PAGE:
(here is a great little youtube clip showing how to do this). This is a really important job to get right, because without a good seal, your bottles will not become airtight and will not be able to be stored.

Fowlers bottle wth ring

5. Start processing the tomatoes you will be bottling plain (eg not as pasta sauce).

- Wash a box of tomatoes, and then cut into rough cubes.

- Fill each of your jars, making sure to wipe off any tomato residue from around the ring.

- Make sure the tomatoes are nicely filling the jar. Add water to just cover the top of the tomatoes, about two centimeters below the rim of the jar.

- Add a teaspoon of salt and some sort of acid to the top of each jar - this can be vinegar, citric acid or lemon juice. Here's an article explaining why you need to add lemon juice - it is to make sure the acid content is high enough to prevent botulism! Here's another good reference talking about the different options you have to add vinegar. Personally, I use a squirt or lemon juice in the top of each jar.

Fill your bottles with tomatoes

- Place a lid on top, and a clip to hold down the lid.

- Place your bottles into your preserving kit, fill it with COLD water, switch it on and turn on a timer for 1hr.

Fowlers preserving kit

- After 1 hour, remove your bottles from the preserving unit using bottle tongs and place them somewhere to cool - leave the clips attached. If your unit starts boiling before one hour is up, simply turn the unit off but leave the bottles inside it until 1 hour is up, then remove.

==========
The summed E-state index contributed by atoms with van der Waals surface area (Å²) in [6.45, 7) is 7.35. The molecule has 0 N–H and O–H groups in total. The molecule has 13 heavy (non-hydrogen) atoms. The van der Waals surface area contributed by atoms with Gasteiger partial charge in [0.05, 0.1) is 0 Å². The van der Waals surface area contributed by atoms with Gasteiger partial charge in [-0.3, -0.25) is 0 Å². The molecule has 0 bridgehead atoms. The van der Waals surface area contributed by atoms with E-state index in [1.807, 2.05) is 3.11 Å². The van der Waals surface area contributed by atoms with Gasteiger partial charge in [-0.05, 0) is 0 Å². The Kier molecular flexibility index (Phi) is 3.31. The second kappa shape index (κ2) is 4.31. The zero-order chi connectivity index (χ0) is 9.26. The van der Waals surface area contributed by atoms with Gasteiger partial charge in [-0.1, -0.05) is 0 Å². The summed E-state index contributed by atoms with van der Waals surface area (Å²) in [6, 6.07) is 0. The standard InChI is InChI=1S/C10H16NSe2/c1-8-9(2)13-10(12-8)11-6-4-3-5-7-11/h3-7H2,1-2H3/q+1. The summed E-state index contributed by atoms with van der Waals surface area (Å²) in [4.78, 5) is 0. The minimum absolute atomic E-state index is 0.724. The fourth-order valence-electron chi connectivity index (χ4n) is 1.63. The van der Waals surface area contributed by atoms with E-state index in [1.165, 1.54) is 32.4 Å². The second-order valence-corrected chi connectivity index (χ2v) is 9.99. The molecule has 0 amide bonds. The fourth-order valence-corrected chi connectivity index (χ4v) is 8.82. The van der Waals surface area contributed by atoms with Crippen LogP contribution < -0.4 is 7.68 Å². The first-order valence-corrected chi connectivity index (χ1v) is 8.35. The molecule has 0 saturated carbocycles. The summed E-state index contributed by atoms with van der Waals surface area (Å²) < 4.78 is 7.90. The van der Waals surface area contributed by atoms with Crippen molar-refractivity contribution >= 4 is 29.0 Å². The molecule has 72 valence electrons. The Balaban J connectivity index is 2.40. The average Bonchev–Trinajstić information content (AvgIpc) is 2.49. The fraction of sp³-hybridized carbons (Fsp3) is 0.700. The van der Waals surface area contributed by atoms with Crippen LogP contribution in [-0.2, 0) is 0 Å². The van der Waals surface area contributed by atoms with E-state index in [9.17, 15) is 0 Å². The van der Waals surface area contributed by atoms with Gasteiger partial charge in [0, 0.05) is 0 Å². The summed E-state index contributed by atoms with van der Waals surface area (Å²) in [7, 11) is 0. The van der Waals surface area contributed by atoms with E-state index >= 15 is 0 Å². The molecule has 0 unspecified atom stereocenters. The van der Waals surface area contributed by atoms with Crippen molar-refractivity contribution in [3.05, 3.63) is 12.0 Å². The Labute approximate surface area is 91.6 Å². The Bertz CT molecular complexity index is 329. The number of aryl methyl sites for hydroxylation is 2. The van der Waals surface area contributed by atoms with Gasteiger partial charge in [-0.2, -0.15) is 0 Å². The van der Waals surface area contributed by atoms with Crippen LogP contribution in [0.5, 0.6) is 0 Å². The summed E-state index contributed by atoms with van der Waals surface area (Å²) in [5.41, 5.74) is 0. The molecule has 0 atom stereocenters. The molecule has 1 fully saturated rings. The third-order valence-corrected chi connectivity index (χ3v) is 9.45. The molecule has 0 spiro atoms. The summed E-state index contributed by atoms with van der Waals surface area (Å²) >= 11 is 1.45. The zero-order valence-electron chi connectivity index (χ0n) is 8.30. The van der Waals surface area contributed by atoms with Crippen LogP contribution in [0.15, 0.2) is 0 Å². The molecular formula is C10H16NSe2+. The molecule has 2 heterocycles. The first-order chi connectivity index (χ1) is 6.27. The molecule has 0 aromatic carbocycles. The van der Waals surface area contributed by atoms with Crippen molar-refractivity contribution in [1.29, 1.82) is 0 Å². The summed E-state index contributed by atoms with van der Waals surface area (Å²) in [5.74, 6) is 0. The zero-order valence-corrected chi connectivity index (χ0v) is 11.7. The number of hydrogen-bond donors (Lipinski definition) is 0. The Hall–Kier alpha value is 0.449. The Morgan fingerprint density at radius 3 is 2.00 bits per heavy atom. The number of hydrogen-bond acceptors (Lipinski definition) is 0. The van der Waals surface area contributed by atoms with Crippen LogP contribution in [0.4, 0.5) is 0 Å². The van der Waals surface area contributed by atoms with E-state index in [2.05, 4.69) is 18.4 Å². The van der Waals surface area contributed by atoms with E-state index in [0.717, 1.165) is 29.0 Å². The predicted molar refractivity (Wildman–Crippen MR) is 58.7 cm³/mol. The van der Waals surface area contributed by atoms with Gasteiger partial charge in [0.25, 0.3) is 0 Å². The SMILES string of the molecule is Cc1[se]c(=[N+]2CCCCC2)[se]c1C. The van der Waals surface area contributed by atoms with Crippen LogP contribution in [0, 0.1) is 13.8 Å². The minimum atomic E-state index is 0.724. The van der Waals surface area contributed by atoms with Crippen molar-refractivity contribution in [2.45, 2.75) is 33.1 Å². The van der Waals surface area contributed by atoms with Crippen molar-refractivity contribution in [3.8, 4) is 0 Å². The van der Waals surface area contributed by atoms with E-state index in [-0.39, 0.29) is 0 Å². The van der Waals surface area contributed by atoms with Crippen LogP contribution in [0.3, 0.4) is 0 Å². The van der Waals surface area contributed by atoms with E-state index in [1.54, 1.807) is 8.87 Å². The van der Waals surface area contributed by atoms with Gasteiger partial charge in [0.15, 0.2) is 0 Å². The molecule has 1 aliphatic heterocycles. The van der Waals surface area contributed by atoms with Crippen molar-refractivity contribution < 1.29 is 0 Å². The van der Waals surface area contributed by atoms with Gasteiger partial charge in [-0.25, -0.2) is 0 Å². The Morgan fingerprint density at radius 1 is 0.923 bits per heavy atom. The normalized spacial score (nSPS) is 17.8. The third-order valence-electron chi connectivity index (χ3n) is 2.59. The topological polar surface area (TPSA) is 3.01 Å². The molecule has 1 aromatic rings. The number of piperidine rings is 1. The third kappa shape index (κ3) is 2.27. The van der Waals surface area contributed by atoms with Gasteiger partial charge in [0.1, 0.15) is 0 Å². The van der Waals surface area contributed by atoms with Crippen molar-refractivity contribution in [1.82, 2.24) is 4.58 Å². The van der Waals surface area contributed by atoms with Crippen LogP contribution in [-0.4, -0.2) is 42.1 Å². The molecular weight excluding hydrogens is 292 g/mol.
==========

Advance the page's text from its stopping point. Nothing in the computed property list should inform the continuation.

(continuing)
- Leave your bottles to cool overnight, then remove the clips. Gently test the seal on each bottle by raising each bottle gently off the table by holding onto the lid - if the bottle can be raised by the lid, you have a good airtight seal and your bottle can be stored for later use. If the lid comes off, you did not achieve a seal on that bottle and the contents must be used straight away.

Processed tomatoes

6. Keep processing until you are done!

Once the pasta sauce is cool, you simply pour it into bottles, add salt and lemon juice (as per with plain tomatoes), and process the same way.

Handy tips:

Over the years I've worked out some things that make my job easier....here are some of my handy tips.

Have two preserving units on the go at the same time! I have my own, plus I borrow another friends unit for my session. I can keep both units full and processing on my own; if I only had one I'd end up with a serious backlog of bottles ready to be cooked.

It is REALLY worth while having proper bottle tongs to pull your bottles out of the hot water with. It will save you a world of mess and splashed boiling water trying to do it without.

When you have finished a round of cooking, you have to let the boiling water out and start again with cold water. A huge waste of water I know. We have our water diverted as grey water to our orchard; I do have to make sure I have some cold water running into the sink along with the boiling water or I would end up cooking all the pipes and the garden.

Thanks for reading my short and sweet guide to home preserving! Do you have any handy tips to share with us? 

Happy home preserving everyone, Lucinda

Written by Lucinda Flynn from Going Green Solutions